written by: Tim Herlihy and Timothy Dowling
produced by: Adam Sandler, Chris Columbus, Allen Covert, Mark Radcliffe & Michael Barnathan
directed by: Chris Columbus
rating: PG-13 (for some language and suggestive comment)
runtime: 105 min.
U.s. release date: July 24, 2015
I’ve been purposefully avoiding Adam Sandler comedies and unintentionally not watching Adam Sandler movies. Is that confusing? Let me clarify. While realizing I’ve outgrown the stagnant man-child comedies he’s churned out under his Happy Madison productions for years now, I’m fully aware he has a baffling fanbase that will consume anything from his production house (even the “Paul Blart” comedies), but I’ve been content dismissing his dire and insulting humor. I also haven’t gotten around to Sandler’s more dramatic turns, but from what I heard I haven’t missed out on much (that guy from “Punch Drunk Love” has to be in there somewhere!). So, how is it I found myself checking out “Pixels”, the latest from the Happy Madison assembly line?
written by: Screenplay by Edgar Wright, Joe Cornish, Adam McKay & Paul Rudd
produced by: Kevin Feige
directed by: Peyton Reed
rating: PG-13 (for sci-fi action violence)
runtime: 117 min.
U.S. release date: July 17, 2015
Marvel Studio’s “Ant-Man” is a reminder that there can be superhero movies that don’t involve immense world-saving heroics. It’s also a reminder that such a movie can be kind of choppy with an unoriginal screenplay and in need of a director a little more creative than Peyton Reed (“Bring It On” and “Down with Love”) and yet still be an entertaining, enjoyable viewing experience that’s different enough from the usual entries we’ve grown accustomed to in the Marvel Cinematic Universe. It’s not a giant-size extravaganza, but it proves that a little-known second-tier can provide a fun breather from all the bombastic “events” viewers associate with superhero movies.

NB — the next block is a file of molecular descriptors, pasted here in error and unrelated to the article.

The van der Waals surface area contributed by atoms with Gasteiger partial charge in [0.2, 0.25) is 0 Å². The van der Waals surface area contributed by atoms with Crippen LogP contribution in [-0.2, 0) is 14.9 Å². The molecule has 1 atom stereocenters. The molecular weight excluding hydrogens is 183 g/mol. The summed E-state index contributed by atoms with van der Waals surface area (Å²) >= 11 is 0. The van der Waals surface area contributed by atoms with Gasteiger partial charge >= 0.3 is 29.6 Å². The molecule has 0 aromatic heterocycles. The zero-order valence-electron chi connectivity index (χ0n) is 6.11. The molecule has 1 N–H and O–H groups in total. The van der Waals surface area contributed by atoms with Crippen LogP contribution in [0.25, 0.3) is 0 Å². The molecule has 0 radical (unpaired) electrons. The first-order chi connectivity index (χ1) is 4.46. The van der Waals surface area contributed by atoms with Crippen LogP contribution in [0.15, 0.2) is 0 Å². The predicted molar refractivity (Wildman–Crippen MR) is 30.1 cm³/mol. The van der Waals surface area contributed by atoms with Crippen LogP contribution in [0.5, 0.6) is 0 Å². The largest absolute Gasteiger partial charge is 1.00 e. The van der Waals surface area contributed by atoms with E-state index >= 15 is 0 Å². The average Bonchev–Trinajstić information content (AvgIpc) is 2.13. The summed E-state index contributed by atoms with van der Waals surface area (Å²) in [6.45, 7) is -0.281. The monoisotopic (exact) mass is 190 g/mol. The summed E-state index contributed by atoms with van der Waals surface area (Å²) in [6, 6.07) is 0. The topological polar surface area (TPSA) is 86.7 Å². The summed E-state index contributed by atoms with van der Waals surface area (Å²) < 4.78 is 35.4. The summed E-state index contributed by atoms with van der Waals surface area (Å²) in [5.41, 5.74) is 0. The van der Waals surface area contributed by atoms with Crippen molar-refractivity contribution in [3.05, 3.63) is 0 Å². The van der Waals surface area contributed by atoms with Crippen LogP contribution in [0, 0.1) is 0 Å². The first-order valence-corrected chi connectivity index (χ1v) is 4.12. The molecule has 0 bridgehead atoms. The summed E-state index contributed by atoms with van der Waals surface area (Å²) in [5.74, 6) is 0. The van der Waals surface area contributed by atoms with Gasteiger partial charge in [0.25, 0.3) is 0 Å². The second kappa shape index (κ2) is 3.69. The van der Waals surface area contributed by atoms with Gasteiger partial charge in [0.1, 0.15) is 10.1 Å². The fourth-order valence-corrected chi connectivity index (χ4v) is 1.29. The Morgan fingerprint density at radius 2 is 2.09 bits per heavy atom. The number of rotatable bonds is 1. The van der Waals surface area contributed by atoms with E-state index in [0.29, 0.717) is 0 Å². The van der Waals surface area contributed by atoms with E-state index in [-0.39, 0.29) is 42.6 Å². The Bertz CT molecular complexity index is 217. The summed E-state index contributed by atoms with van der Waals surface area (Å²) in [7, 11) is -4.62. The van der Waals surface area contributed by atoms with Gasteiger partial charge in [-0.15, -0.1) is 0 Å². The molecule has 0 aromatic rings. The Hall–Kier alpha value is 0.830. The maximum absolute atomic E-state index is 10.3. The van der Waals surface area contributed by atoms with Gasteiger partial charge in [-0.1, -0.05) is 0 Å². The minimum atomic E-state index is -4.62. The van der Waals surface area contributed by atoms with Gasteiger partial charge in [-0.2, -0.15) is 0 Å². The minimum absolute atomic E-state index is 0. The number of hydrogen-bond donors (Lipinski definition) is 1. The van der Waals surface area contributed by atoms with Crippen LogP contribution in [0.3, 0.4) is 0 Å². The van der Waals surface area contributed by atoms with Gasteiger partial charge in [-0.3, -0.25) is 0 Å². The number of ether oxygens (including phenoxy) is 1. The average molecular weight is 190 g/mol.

written by: Amy Schumer
produced by: Judd Apatow & Barry Mendel
directed by: Judd Apatow
rating: R (for strong sexual content, nudity, language and some drug use)
runtime: 125 min.
U.S. release date: July 17, 2015
“Don’t try and spin this as a way to not go down on me as much, that’s ridiculous.”
When Judd Apatow came on the scene as a director with 2005’s “The 40-Year Old Virgin,” he very quickly established a loose, improvisational style which has come to dominate American comedy. It worked well for a grand total of two films, but “Why do one joke when you can cram in four or five?” has now become his de facto style, and it’s getting very, very tired. The prospect of him working for the first time from a script he did not write himself, therefore, held some promise for “Trainwreck,” a new comedy written by and starring Amy Schumer. The only real problem is that he basically ported over all of his worst tendencies into someone else’s film, and the once hilarious, never-ending riff has overtaken character and plot as the most important thing in his films.